05 August 2009

J. L. Martyn: A Human Enterprise

Religion . . . is the various communal, cultic means . . . by which human beings seek to know and to be happily related to the gods or God. In the sense in which I employ the word here, religion is a human enterprise. Thus, in Paul's view, religion is the polar opposite of God's apocalyptic act in Christ. . . . Religion, therefore, provides the human being 'with his most thorough-going possibility of confusing an illusion with God.'

This was what Paul came to see as he traveled to Damascus (Gal 1:13-14; Phil 3:6).

--J. Louis Martyn, Theological Issues in the Letters of Paul (T&T Clark, 1997), 79; quoting Ernst Kaesemann

1 comment:

ErinOrtlund said...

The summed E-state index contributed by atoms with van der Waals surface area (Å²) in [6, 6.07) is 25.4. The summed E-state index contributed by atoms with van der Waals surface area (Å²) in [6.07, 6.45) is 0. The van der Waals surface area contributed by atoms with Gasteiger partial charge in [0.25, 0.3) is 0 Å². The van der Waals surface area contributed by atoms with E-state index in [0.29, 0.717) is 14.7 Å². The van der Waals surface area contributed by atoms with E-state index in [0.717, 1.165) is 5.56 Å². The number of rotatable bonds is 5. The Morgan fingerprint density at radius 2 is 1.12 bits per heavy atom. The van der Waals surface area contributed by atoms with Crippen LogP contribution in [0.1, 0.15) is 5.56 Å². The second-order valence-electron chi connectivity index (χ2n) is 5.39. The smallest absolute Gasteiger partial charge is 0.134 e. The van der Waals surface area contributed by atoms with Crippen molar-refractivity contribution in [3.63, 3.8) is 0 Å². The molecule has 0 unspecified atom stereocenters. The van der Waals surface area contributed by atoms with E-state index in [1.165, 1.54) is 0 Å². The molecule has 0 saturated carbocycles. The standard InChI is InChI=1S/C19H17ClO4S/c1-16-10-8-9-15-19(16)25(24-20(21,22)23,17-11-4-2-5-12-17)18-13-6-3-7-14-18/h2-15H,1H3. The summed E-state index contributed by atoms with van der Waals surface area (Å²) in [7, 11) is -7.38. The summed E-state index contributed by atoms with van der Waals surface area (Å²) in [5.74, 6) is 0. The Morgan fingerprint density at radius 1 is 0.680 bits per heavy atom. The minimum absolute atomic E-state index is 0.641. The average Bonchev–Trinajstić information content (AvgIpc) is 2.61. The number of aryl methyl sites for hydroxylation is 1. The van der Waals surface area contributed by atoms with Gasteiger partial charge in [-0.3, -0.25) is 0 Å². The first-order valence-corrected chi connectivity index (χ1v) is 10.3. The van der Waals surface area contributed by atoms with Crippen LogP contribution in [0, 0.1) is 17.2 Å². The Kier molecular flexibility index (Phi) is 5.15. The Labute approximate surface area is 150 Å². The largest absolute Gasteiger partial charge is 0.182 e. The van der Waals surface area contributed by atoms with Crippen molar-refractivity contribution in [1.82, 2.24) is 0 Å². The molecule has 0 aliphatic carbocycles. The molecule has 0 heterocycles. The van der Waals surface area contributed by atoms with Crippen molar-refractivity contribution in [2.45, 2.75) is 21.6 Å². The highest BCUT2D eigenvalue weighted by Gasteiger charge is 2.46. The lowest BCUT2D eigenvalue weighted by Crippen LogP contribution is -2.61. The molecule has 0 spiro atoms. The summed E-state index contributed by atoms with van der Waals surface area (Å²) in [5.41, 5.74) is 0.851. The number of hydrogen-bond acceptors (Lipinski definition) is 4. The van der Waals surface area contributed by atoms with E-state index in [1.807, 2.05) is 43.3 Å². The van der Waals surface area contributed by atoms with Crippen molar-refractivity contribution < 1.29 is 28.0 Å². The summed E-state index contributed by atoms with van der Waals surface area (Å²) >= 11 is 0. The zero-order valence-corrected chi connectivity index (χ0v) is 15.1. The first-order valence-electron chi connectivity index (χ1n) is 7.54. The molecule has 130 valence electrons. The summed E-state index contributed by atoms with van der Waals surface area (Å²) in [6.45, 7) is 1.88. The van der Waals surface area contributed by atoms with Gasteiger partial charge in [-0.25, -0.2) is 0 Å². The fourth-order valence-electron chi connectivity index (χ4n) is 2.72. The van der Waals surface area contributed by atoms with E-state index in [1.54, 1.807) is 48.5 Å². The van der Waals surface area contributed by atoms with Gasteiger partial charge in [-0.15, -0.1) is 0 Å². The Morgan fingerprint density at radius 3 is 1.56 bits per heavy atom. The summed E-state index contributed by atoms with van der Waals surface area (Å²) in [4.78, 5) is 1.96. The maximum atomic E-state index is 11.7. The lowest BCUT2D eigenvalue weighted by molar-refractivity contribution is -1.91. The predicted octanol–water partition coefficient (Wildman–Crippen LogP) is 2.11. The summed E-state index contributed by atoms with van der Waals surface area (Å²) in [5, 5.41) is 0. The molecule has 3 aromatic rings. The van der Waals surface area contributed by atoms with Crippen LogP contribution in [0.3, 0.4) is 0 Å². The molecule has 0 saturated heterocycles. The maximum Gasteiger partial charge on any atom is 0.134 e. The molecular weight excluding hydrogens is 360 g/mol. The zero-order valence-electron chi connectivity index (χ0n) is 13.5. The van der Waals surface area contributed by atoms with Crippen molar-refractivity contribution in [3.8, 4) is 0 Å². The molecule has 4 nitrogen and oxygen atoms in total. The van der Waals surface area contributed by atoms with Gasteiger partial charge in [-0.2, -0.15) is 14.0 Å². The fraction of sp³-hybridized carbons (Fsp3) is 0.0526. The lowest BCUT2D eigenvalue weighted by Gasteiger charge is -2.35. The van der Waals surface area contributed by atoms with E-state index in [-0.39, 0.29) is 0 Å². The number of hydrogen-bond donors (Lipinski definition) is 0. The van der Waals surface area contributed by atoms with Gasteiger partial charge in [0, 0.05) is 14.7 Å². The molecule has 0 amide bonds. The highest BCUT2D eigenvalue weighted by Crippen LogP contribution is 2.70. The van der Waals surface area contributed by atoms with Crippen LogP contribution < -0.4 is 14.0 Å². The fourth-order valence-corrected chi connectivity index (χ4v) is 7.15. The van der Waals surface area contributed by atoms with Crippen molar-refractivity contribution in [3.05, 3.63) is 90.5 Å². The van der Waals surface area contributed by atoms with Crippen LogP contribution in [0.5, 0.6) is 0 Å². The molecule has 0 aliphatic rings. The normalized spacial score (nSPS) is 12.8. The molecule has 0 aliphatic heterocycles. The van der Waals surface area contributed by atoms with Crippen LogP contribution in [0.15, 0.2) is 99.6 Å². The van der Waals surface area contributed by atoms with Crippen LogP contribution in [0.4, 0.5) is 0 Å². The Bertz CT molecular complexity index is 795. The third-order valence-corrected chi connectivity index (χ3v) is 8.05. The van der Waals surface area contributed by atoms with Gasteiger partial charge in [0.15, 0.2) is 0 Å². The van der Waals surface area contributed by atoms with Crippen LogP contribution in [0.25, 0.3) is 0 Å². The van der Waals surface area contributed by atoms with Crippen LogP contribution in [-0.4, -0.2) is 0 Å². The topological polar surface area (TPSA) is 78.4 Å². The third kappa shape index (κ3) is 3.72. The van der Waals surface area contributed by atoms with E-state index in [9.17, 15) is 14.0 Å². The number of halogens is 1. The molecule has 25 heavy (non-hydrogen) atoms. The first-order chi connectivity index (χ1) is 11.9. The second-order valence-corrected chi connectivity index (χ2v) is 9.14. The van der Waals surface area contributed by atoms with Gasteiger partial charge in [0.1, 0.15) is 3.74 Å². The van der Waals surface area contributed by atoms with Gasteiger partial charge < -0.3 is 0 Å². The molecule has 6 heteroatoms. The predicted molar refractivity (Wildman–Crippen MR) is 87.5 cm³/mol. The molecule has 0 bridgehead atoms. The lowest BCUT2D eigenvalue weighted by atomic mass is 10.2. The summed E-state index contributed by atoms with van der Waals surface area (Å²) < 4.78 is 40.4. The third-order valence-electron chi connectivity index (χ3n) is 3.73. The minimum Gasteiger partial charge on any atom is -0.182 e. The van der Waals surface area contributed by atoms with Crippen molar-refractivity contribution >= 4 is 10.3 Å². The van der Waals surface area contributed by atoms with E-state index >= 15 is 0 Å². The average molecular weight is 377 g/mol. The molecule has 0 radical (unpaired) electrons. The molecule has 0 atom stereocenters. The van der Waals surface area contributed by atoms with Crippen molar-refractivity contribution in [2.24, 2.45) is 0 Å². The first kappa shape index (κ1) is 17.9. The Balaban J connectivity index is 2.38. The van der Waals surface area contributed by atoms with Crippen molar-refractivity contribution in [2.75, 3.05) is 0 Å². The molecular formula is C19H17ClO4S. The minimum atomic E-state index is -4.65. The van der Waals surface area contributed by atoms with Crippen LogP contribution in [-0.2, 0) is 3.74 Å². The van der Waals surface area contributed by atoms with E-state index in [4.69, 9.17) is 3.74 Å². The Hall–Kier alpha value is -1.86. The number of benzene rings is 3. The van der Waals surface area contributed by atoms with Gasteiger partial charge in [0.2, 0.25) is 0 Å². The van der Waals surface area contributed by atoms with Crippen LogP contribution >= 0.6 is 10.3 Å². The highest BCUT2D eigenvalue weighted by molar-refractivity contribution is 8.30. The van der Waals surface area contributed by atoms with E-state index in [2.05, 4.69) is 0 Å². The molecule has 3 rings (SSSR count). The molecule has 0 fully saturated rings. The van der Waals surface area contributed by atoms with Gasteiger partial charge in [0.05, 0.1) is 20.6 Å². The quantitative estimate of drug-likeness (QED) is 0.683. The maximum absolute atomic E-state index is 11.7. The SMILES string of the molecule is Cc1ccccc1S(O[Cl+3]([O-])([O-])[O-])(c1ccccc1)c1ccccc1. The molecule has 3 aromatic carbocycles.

Dane, these two posts on religion are right on target. I'm reminded of how, in the ANE that Israel grew up in, sacrifice was thought of feeding the gods in the sense that, if sacrifice was not done, the gods would starve (which is actually what happened in Mesopotamian flood stories). In other words, there's a kind of give-and-take in ANE religion: we scratch the gods' backs and put them in a position where they do what we want. Christians can take the same posture with God, of course. -Eric